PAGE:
Just look at this.
When I visited as a boy, too young for chores,
a pair of maples flared before the farmhouse.
My grandfather made me a swing, dangling
rope from stout branches. I hurtled
between them high as I could, pumping
out half the day while my mind daydreamed
the joy of no school, no camp, no blocks
of other children fighting childhood’s wars.
With the old people I listened to radio news
of Japanese in Nanking, Madrid on fire,
Hitler’s brownshirts heiling. The hurricane
of 1938 ripped down the biggest maple.
Then I was twelve and could work the fields.
When I moved back to the house in middle age,
I was no farmer. I was writer and grandfather,
then widower. The solitary maple took the sky,
hurling its orange fire in the late-August air.
Sixty years after the swing, a lofty half-dead tree
drops branches on the grass. I call tree people
to tear out dead limbs for next year’s sake,
fearing the wind and ice storms of winter,
dreading broken trees, and bones, and cities.
By Donald Hall in a recent New Yorker, this is one of the best things I’ve read, period, in many a moon.
I love how it turns, on its last two words, from something deeply personal into something that speaks to the commons and to our time — to this time, and to what he, we, fear may be coming.
Look closely: it’s about many things impending — the impending fall of a maple, impending adulthood, impending war, with the impending death of the narrator at the fore. But did you catch the impending fall of the twin towers? Am I reading too much into this? I can’t read it and NOT see the twin towers in those twin maples, their “fire” and their fall. And brilliantly, it’s coy: it’s not the “September air” into which the lone maple hurls its “orange fire,” it’s the “late August” air, the time before rather than the event itself. And look — that’s symetrical. Just as the first maple fell in 1938, not 1939: foreshadowing rather than coinciding with WWII. Impending.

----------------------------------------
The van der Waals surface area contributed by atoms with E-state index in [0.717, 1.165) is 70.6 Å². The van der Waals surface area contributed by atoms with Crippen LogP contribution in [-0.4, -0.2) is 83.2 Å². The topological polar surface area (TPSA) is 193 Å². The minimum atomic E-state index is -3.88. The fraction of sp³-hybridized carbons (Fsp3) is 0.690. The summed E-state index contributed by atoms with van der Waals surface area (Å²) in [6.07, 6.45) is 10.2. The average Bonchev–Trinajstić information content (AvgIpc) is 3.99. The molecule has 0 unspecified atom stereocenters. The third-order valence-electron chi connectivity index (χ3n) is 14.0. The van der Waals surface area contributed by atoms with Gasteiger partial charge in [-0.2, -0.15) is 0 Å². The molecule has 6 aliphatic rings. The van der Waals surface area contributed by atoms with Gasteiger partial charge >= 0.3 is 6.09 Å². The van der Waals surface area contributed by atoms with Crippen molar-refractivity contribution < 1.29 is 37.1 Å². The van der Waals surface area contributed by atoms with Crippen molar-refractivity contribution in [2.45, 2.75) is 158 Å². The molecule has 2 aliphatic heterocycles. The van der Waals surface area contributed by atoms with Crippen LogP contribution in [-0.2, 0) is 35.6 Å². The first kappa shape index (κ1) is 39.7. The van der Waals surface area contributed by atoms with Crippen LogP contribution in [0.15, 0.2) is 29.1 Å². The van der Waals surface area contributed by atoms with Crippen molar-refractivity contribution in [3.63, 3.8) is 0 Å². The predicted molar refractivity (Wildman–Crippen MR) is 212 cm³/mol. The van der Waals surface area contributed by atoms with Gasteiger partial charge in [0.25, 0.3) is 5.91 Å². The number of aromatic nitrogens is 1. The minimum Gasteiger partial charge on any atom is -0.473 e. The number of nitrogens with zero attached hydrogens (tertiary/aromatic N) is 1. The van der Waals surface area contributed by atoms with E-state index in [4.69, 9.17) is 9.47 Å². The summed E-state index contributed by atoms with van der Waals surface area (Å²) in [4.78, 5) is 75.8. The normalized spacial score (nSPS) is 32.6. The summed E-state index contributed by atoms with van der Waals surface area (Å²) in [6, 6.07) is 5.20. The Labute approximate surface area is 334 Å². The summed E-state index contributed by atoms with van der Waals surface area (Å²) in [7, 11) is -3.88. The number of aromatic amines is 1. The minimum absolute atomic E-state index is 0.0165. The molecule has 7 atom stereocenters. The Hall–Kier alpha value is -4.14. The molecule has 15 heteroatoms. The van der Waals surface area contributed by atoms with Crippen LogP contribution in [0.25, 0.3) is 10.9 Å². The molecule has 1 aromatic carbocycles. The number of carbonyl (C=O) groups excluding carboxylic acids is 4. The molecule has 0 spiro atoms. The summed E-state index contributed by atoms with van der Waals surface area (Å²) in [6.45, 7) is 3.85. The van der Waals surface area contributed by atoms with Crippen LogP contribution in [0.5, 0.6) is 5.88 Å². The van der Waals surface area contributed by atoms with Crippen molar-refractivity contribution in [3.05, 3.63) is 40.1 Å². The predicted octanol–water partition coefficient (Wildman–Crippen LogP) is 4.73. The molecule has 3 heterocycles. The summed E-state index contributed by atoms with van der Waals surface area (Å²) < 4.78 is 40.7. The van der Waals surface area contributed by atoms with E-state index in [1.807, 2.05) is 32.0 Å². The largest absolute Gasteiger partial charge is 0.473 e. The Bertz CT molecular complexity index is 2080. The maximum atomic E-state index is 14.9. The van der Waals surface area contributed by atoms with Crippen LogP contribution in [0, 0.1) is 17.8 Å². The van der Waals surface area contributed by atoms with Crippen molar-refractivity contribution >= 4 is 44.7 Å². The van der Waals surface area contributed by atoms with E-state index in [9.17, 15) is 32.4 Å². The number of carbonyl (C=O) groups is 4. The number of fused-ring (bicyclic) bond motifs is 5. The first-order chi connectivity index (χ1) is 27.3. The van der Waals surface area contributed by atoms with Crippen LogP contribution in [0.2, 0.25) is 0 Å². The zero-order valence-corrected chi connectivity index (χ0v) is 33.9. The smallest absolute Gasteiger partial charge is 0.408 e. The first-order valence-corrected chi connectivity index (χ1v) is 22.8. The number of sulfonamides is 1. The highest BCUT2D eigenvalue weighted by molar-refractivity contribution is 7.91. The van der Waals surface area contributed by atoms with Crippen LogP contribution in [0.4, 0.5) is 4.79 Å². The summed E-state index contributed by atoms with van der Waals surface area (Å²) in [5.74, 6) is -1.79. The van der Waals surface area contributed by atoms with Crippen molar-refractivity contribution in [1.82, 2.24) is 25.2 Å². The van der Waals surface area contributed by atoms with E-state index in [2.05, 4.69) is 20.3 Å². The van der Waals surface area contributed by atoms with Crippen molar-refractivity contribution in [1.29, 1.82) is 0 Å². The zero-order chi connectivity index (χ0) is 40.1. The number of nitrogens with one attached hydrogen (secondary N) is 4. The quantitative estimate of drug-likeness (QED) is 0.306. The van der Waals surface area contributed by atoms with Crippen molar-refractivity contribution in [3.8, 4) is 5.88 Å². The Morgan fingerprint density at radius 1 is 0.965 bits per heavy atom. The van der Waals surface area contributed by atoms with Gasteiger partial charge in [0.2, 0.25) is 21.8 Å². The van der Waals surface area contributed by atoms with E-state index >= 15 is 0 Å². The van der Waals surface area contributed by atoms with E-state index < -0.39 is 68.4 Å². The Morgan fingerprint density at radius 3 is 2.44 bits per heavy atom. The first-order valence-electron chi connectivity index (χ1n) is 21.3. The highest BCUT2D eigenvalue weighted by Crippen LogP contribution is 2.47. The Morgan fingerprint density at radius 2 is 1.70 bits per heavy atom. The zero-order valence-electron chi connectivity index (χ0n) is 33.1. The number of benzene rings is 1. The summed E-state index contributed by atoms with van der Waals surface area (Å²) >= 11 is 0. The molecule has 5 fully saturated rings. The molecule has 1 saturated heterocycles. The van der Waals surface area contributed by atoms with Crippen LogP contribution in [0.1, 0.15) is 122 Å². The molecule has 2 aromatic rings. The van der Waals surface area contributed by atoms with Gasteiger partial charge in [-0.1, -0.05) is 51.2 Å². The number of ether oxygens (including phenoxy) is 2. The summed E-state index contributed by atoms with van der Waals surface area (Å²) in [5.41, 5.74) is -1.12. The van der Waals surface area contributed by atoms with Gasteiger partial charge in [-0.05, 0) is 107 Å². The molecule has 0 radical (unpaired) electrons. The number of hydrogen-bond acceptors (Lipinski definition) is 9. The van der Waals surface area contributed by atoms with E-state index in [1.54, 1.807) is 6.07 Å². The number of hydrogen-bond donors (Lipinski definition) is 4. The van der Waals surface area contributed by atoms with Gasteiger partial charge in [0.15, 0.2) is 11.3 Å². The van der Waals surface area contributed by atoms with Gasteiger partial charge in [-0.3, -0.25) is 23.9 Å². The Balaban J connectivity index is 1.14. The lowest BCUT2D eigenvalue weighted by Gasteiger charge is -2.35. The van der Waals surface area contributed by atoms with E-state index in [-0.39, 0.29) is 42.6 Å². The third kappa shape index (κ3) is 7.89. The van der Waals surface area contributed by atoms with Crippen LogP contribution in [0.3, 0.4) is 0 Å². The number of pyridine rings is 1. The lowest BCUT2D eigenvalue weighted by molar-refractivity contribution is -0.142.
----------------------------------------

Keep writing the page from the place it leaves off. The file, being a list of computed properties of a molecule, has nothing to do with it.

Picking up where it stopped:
Until you reach the end of the poem, it appears that the foreshadowed event he fears is the boundary he now faces in his personal life — just as his 12 year old self faced the boundary of adulthood when the first maple fell, he’s facing his own death as he tries to keep the second standing. But if WWII descended following the fall of the first, what conflagration looms for a world of “broken cities” when the second falls?
I’ve read Donald Hall since college. I have his autograph on a rejection slip on which he wrote a kind “not these,” and heard him read once at Georgetown. I thought of him back then as a great anthologist, but a lesser practitioner than my touchstones: Robert Bly, James Wright, Anthony Hecht. He’s matured into an authentic American voice. This is one of his finest, and now one of my touchstones.
1 thought on “Maples: Poem by Donald Hall”
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